Syntace P6 Carbon HiFlex seatpost, Vector Carbon handlebar and Megaforce 2 stem Review

Components Pro Reviews

Vector 31.8 Carbon Bars
The Syntace Vector 31.8 Carbon handlebars have a 10mm rise, 31.8mm clamp, 680mm or 740mm width and a 9° or 12° sweep. The stem clamp area has an ‘in-molded titanium lattice’, which helps protect the handlebar from any crushing loads, and acts as an anti-slip zone. There is an increased wall thickness under the area where the shift and brake clamps reside for additional protection in those sections. Syntace utilizes a complex arrangement of the individual fiber layers, combined with loading them in an optimized cross section to give a resilient, strong and stiff bar. It comes in black, weighs from 190 -220 grams, and retails for $185.

Impressions
The Vector 31.8 Carbon is not only strong, but they have the excellent absorption and damping qualities that are common to the carbon fiber material. Even with the damping attributes, the bars still have a great stiffness to them, and the two properties together give incredible steering abilities, giving rise to laser-like qualities even while bashing them through the roughest terrain. The titanium lattice kept the bars from moving and slipping at the stem interface, even when using less than the recommended torque specifications. I liked the 740mm width (as tested), which I find optimal, and it gave great power and control, especially in ugly gnarly terrain, allowing me to apply maximum torque when required. I also enjoyed the extreme sweep of the 12° version, as they provided a comfortable and ergonomic platform, giving me less fatigue and better grip. I took some great diggers and crashes, and the bars are none the worse for that wear and tear. Like all of their cockpit components, the bars spent some up close and personal time on their killer VR-3 machine, meaning they can take a monstrous amount of realistic abuse, and once again highlighting the amazing toughness and longevity of their product.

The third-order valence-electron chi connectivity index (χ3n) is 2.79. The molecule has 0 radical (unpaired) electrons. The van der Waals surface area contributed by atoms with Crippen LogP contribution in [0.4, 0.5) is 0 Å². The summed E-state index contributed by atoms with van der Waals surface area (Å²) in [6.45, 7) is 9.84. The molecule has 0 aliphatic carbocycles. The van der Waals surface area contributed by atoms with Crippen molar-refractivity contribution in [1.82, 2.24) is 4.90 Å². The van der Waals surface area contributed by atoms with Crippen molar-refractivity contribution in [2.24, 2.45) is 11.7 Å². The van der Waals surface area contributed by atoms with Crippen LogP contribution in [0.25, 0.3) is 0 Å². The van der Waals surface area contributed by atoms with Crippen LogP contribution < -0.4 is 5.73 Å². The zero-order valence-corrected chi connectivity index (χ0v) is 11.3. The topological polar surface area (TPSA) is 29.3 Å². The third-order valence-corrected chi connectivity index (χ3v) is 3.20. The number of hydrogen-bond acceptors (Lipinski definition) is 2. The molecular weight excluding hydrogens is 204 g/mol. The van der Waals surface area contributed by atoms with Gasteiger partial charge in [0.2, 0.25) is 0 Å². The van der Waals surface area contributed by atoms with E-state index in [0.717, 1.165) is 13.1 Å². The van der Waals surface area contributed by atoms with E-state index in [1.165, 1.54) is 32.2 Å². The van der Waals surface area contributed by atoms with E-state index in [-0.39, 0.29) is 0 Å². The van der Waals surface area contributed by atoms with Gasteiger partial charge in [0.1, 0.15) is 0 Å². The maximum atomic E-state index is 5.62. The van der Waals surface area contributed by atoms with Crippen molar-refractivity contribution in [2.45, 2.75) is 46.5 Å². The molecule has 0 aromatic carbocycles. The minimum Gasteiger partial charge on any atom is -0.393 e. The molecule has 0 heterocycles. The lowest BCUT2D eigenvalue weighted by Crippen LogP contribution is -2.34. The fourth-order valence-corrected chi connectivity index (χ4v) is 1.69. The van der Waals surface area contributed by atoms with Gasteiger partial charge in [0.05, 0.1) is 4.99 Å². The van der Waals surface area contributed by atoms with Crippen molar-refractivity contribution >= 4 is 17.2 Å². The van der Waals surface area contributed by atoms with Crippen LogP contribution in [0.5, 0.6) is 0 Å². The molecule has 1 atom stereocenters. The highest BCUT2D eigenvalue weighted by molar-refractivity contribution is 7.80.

Measured Spec (12° x 740mm) :

  • Weight – 215.6 grams
  • Length – mm

The wide Vector 31.8 Carbon are an excellent handlebar, as they’re strong, stiff when needed, yet provided a small degree of damping for a superlative ride, and the comfortable sweep was a welcome change.

Pros:

  • Anti-slip titanium lattice
  • Just the perfect combination of damping and control and stiffness
  • Excellent ergonomic 12° sweep
  • Tough and strong

Cons:

  • Expensive

Overall Rating: 4.5 Flamin’ Chili Peppers

Specs:

  • MSRP – $185
  • Visit the Syntace Vector 31.8 Carbon handlebar website
  • Weight – 680 mm: 189 g, 740 mm (8°): 208 g and 740 mm (12°): 219 g
  • Width – 680 mm can be shortened up to 640 mm, 740 mm can be shortened up to 700 mm
  • Rise – 10 mm
  • Clamp Ø – 31.8 mm
  • Sweep – 8° or 12°
  • Color – Carbon

Syntace and their Testing
Syntace is located in Tacherting, Germany, just north of Salsberg near the Austrian border, and has been around a long time. They manufacture excellent products, including handlebars, stems and tools, in the usual highly engineered German fashion. What sets Syntace apart is their extensive testing of their products. They literally abuse their products to death, doing intensive corrosion, impact and hardness testing, along with a lot of detailed hand measurements to keep everything to their exacting standards. They test their products with the VR-3, which is a spiffy computerized tester, that can simulate pushing and pulling loads, alternate those loads on either side of the bars, stems and posts to simulate light to hard impacts, and do those simulations in an iterative process over long periods of time. What that means is they can reproduce, in a short period of time, all the punishment that we would replicate over many years of use. Very real-world testing!

Follow Brian Mullin at http://www.gramslightbikes.com/

About the author: Brian Mullin

Brian has been part of the Mtbr team since 2007, where he has become an integral member of the review and test staff, specializing in technical articles. He likes to push the limits in all the sports he obsesses in, whether it's mountain biking, whitewater kayaking, extreme skiing, or sport climbing. He takes those same strengths and a good dose of insanity to his reviewing and writing on mountain biking products, creating technical, in-depth and hyperbolic articles. Whenever he's not on the bike, he might be found watching MotoGP racing, otherwise look for him out on extremely technical singletrack.


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